The seams of sneakers can be hard on people’s feet especially if they are athletes. When you overlap material, it creates ridges that rub on your skin and the edges of your feet cram into the corners where the upper meets the sole. This can cause discomfort when an athlete switches directions or plants their feet. Nike wants to fix these movements with their new Flyknit 360 tech shoe, which feel more like wearing comfy socks. They first showed the 360 technologies in their Mercurial Superfly 360, which was back in February. Nike knits its Flyknit uppers from thread, which uses recycled polymer as the base, but also incorporates other materials for support and weather resistance. With the knitting process, the one-piece upper can be freely manipulated using different types of yarns. Using this method also allows Nike to used a smaller machine that can be deployed to different parts of the world.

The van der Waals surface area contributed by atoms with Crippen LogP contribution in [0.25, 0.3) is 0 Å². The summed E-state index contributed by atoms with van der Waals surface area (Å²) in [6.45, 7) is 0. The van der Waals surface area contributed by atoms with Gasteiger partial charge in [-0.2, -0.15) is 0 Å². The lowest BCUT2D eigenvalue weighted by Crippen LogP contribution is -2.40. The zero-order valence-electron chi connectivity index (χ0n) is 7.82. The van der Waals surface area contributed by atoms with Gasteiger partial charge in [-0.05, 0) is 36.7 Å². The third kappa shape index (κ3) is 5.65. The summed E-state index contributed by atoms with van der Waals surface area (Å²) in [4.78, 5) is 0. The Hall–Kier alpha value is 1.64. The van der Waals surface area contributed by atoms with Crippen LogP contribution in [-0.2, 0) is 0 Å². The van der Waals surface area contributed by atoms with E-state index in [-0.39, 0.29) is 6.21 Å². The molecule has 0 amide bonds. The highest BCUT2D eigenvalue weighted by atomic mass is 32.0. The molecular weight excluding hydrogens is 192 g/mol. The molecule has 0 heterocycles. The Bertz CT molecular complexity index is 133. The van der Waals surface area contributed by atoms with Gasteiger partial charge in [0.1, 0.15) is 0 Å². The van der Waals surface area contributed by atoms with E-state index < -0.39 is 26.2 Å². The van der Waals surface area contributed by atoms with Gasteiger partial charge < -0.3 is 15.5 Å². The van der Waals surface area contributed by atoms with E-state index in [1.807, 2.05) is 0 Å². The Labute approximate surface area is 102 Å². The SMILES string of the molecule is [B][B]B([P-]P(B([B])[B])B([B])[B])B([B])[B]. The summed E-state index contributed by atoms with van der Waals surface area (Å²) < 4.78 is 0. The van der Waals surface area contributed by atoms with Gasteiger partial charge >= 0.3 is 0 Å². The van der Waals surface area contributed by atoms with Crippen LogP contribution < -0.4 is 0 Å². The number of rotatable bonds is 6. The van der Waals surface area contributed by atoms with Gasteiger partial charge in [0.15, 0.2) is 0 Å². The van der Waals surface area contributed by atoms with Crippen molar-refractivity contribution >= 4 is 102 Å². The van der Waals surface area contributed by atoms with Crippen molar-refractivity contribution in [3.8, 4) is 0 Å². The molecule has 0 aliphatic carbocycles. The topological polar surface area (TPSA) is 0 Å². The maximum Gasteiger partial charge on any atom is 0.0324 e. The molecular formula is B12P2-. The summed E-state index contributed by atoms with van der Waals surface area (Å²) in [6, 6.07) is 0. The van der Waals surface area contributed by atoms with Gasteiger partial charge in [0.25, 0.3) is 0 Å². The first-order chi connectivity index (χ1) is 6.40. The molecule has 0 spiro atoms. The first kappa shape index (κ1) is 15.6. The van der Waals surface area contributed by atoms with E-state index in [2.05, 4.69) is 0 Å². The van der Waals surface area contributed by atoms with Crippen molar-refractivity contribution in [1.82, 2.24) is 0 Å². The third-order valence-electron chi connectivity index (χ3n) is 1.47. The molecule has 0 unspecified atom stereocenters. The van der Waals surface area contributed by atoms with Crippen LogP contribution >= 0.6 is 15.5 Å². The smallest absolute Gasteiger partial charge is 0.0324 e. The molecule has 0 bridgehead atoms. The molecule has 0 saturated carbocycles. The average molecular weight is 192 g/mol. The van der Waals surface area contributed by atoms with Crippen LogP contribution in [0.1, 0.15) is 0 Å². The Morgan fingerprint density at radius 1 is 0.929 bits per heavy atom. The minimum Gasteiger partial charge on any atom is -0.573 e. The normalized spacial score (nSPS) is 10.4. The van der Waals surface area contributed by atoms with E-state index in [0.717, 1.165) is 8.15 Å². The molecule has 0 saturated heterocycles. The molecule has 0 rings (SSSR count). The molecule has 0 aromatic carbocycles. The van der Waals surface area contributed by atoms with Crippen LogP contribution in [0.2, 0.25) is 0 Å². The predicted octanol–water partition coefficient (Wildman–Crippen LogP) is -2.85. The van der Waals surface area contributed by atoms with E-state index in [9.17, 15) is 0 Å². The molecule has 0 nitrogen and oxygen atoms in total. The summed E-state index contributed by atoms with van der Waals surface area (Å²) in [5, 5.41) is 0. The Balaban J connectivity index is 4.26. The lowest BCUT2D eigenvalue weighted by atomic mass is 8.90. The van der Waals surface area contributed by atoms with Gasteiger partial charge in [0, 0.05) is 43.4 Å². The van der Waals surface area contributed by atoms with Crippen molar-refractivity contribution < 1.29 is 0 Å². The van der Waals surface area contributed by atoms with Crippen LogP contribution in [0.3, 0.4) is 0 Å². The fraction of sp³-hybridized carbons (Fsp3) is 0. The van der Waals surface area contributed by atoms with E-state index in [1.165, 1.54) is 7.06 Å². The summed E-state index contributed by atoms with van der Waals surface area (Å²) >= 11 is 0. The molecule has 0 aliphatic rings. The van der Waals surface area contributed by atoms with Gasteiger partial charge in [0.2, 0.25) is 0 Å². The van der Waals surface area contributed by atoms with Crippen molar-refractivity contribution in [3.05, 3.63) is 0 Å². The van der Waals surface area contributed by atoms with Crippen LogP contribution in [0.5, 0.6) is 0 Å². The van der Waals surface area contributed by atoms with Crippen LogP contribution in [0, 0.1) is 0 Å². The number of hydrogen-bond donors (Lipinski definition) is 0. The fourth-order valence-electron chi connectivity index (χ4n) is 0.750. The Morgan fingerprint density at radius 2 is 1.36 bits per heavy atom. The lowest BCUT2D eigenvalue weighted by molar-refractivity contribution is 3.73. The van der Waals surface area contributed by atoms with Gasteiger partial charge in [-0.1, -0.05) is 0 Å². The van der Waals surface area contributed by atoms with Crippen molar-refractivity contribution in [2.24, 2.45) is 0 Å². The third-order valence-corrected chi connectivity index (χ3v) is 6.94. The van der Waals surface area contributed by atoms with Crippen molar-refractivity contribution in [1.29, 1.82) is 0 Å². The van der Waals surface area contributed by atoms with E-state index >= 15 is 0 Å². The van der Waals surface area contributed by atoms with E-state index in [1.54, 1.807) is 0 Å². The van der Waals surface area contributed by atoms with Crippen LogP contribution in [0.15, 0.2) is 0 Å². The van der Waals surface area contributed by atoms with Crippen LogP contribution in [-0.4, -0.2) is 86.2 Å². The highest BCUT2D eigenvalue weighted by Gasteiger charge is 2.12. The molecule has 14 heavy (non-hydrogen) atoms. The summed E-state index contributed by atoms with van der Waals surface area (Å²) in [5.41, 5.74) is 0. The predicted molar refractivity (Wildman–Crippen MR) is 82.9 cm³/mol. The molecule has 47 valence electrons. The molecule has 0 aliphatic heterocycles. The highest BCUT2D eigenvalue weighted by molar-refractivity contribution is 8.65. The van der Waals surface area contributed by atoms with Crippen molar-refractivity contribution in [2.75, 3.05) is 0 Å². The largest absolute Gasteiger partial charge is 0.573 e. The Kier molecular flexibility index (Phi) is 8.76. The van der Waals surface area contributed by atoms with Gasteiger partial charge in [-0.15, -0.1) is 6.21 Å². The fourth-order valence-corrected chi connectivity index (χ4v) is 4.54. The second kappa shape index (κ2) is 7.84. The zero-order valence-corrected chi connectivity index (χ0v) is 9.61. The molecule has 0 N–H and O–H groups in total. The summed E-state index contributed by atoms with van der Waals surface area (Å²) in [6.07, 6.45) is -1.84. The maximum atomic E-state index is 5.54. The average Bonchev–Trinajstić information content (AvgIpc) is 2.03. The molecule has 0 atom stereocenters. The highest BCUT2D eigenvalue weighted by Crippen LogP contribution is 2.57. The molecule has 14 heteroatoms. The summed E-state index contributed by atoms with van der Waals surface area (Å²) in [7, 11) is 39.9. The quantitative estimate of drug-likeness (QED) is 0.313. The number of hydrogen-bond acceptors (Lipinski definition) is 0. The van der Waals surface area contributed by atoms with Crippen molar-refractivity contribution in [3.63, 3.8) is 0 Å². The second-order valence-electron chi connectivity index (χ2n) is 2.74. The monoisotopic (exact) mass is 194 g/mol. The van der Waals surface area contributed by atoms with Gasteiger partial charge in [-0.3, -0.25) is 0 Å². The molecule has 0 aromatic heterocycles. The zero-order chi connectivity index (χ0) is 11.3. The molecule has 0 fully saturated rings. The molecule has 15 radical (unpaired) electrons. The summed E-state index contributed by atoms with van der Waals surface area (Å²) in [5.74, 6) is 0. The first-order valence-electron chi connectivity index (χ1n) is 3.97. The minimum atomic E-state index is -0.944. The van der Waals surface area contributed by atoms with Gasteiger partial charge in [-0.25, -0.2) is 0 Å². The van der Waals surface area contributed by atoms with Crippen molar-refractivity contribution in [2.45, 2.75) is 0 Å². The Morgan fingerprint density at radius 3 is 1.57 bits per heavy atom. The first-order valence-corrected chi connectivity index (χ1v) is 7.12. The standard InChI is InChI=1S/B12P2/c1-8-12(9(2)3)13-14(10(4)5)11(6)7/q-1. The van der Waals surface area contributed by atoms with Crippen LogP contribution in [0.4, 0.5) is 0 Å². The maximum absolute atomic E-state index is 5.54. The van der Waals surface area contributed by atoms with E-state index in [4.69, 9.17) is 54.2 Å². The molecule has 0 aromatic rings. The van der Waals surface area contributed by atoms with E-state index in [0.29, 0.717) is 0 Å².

Rather than shipping completed sneakers they can send out the raw materials. The shoe also features an internal, hardened chassis created to match each shoe depending on its size. With 360 tech a shoe can be a more specific fit that can match an athletes bone composition. Heat is used to evenly harden pieces where support is needed, and the stiffer parts are woven into a 360-degree sock rather than glued on. With this shoe manufacturing methods waste is cut down by almost 60 percent. As a writer for 3DShoes.com I am very impressed with this creation. The Flyknit 360 is not going to make custom shoes on a personal basis, but it is something that we should expect to see in the future.

 

Original Article: https://www.popsci.com/nike-flyknit-360-sneakers#page-6